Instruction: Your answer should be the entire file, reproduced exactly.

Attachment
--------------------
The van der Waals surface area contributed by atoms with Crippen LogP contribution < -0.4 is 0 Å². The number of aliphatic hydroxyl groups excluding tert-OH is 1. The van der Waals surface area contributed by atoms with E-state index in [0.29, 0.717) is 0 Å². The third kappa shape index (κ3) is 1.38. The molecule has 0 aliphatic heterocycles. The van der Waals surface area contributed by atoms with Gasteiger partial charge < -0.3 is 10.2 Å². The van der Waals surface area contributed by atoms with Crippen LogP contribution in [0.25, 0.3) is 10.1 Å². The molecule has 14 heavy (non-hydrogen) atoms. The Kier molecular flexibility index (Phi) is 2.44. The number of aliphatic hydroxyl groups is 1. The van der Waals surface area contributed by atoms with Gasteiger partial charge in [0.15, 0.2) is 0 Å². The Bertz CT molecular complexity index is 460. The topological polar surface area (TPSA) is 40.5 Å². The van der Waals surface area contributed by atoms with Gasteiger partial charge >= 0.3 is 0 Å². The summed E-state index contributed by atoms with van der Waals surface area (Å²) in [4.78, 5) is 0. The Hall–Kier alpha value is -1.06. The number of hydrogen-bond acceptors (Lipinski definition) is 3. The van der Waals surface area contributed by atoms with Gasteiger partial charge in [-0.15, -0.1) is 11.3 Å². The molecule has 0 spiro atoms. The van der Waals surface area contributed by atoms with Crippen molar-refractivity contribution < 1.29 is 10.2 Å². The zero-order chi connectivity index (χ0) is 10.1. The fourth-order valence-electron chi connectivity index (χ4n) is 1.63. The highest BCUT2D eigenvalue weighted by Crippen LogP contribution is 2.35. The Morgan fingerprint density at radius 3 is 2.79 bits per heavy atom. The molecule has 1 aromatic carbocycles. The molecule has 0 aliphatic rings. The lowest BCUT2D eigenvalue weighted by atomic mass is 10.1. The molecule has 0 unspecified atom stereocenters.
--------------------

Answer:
The van der Waals surface area contributed by atoms with Crippen LogP contribution < -0.4 is 0 Å². The number of aliphatic hydroxyl groups excluding tert-OH is 1. The van der Waals surface area contributed by atoms with E-state index in [0.29, 0.717) is 0 Å². The third kappa shape index (κ3) is 1.38. The molecule has 0 aliphatic heterocycles. The van der Waals surface area contributed by atoms with Gasteiger partial charge < -0.3 is 10.2 Å². The van der Waals surface area contributed by atoms with Crippen LogP contribution in [0.25, 0.3) is 10.1 Å². The molecule has 14 heavy (non-hydrogen) atoms. The Kier molecular flexibility index (Phi) is 2.44. The number of aliphatic hydroxyl groups is 1. The van der Waals surface area contributed by atoms with Gasteiger partial charge in [0.15, 0.2) is 0 Å². The Bertz CT molecular complexity index is 460. The topological polar surface area (TPSA) is 40.5 Å². The van der Waals surface area contributed by atoms with Gasteiger partial charge >= 0.3 is 0 Å². The summed E-state index contributed by atoms with van der Waals surface area (Å²) in [4.78, 5) is 0. The Hall–Kier alpha value is -1.06. The number of hydrogen-bond acceptors (Lipinski definition) is 3. The van der Waals surface area contributed by atoms with Gasteiger partial charge in [-0.15, -0.1) is 11.3 Å². The molecule has 0 spiro atoms. The van der Waals surface area contributed by atoms with Crippen molar-refractivity contribution < 1.29 is 10.2 Å². The zero-order chi connectivity index (χ0) is 10.1. The fourth-order valence-electron chi connectivity index (χ4n) is 1.63. The highest BCUT2D eigenvalue weighted by Crippen LogP contribution is 2.35. The Morgan fingerprint density at radius 3 is 2.79 bits per heavy atom. The molecule has 1 aromatic carbocycles. The molecule has 0 aliphatic rings. The lowest BCUT2D eigenvalue weighted by atomic mass is 10.1. The molecule has 0 unspecified atom stereocenters.